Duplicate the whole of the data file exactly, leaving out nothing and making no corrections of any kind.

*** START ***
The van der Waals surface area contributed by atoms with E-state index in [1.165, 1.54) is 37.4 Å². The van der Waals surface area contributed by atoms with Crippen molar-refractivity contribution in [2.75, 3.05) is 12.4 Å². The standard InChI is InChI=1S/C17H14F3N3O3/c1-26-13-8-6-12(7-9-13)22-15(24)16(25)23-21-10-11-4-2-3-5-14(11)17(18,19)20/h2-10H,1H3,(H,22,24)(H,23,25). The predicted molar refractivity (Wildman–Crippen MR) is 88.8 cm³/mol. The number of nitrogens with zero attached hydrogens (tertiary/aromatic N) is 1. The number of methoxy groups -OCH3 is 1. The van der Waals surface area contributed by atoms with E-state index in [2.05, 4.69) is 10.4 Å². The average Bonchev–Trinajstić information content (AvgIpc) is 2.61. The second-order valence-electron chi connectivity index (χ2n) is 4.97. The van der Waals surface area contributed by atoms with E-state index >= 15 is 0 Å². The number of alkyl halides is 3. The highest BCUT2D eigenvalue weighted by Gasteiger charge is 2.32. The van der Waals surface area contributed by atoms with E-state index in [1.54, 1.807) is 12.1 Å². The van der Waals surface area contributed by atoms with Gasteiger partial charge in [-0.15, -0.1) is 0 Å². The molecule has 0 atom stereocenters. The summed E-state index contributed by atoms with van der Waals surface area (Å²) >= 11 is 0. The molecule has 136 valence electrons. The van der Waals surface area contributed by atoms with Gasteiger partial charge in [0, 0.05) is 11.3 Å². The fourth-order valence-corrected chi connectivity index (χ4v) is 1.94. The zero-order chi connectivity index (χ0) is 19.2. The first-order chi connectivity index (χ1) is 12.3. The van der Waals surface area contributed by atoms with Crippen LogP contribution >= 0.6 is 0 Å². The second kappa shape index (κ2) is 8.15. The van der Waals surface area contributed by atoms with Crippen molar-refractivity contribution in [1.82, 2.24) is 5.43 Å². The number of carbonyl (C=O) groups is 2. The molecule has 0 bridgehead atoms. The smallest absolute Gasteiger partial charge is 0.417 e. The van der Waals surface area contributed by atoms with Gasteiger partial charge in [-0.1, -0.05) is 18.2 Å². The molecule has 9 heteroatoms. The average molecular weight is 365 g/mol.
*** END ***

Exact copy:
The van der Waals surface area contributed by atoms with E-state index in [1.165, 1.54) is 37.4 Å². The van der Waals surface area contributed by atoms with Crippen molar-refractivity contribution in [2.75, 3.05) is 12.4 Å². The standard InChI is InChI=1S/C17H14F3N3O3/c1-26-13-8-6-12(7-9-13)22-15(24)16(25)23-21-10-11-4-2-3-5-14(11)17(18,19)20/h2-10H,1H3,(H,22,24)(H,23,25). The predicted molar refractivity (Wildman–Crippen MR) is 88.8 cm³/mol. The number of nitrogens with zero attached hydrogens (tertiary/aromatic N) is 1. The number of methoxy groups -OCH3 is 1. The van der Waals surface area contributed by atoms with E-state index in [2.05, 4.69) is 10.4 Å². The average Bonchev–Trinajstić information content (AvgIpc) is 2.61. The second-order valence-electron chi connectivity index (χ2n) is 4.97. The van der Waals surface area contributed by atoms with E-state index >= 15 is 0 Å². The number of alkyl halides is 3. The highest BCUT2D eigenvalue weighted by Gasteiger charge is 2.32. The van der Waals surface area contributed by atoms with E-state index in [1.54, 1.807) is 12.1 Å². The van der Waals surface area contributed by atoms with Gasteiger partial charge in [-0.15, -0.1) is 0 Å². The molecule has 0 atom stereocenters. The summed E-state index contributed by atoms with van der Waals surface area (Å²) >= 11 is 0. The molecule has 136 valence electrons. The van der Waals surface area contributed by atoms with Gasteiger partial charge in [0, 0.05) is 11.3 Å². The fourth-order valence-corrected chi connectivity index (χ4v) is 1.94. The zero-order chi connectivity index (χ0) is 19.2. The first-order chi connectivity index (χ1) is 12.3. The van der Waals surface area contributed by atoms with Crippen LogP contribution >= 0.6 is 0 Å². The second kappa shape index (κ2) is 8.15. The van der Waals surface area contributed by atoms with Crippen molar-refractivity contribution in [1.82, 2.24) is 5.43 Å². The number of carbonyl (C=O) groups is 2. The molecule has 0 bridgehead atoms. The smallest absolute Gasteiger partial charge is 0.417 e. The van der Waals surface area contributed by atoms with Gasteiger partial charge in [-0.1, -0.05) is 18.2 Å². The molecule has 9 heteroatoms. The average molecular weight is 365 g/mol.